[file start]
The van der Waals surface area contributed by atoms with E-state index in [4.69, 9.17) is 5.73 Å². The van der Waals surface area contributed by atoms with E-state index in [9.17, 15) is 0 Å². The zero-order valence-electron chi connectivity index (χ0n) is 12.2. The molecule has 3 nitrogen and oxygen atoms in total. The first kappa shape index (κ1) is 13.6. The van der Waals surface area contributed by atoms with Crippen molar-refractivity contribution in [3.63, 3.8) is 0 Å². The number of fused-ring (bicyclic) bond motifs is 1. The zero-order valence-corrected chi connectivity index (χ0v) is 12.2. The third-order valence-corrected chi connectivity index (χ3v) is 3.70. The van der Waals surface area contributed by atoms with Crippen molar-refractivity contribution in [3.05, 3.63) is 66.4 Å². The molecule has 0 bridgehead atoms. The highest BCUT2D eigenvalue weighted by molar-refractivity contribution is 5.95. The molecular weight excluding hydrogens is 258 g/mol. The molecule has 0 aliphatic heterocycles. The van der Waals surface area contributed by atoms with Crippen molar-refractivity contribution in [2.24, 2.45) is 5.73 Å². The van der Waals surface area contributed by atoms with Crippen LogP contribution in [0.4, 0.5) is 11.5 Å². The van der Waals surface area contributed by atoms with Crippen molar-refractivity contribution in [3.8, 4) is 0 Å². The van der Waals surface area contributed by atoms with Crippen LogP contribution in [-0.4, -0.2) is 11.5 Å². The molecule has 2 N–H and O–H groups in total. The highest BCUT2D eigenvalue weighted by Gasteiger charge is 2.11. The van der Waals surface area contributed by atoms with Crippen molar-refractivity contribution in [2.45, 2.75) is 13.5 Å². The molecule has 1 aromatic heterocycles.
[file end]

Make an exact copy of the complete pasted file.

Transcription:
The van der Waals surface area contributed by atoms with E-state index in [4.69, 9.17) is 5.73 Å². The van der Waals surface area contributed by atoms with E-state index in [9.17, 15) is 0 Å². The zero-order valence-electron chi connectivity index (χ0n) is 12.2. The molecule has 3 nitrogen and oxygen atoms in total. The first kappa shape index (κ1) is 13.6. The van der Waals surface area contributed by atoms with Crippen molar-refractivity contribution in [3.63, 3.8) is 0 Å². The number of fused-ring (bicyclic) bond motifs is 1. The zero-order valence-corrected chi connectivity index (χ0v) is 12.2. The third-order valence-corrected chi connectivity index (χ3v) is 3.70. The van der Waals surface area contributed by atoms with Crippen molar-refractivity contribution in [3.05, 3.63) is 66.4 Å². The molecule has 0 bridgehead atoms. The highest BCUT2D eigenvalue weighted by molar-refractivity contribution is 5.95. The molecular weight excluding hydrogens is 258 g/mol. The molecule has 0 aliphatic heterocycles. The van der Waals surface area contributed by atoms with Crippen molar-refractivity contribution in [2.24, 2.45) is 5.73 Å². The van der Waals surface area contributed by atoms with Crippen LogP contribution in [0.4, 0.5) is 11.5 Å². The van der Waals surface area contributed by atoms with Crippen molar-refractivity contribution in [3.8, 4) is 0 Å². The van der Waals surface area contributed by atoms with Crippen LogP contribution in [-0.4, -0.2) is 11.5 Å². The molecule has 2 N–H and O–H groups in total. The highest BCUT2D eigenvalue weighted by Gasteiger charge is 2.11. The van der Waals surface area contributed by atoms with Crippen molar-refractivity contribution in [2.45, 2.75) is 13.5 Å². The molecule has 1 aromatic heterocycles.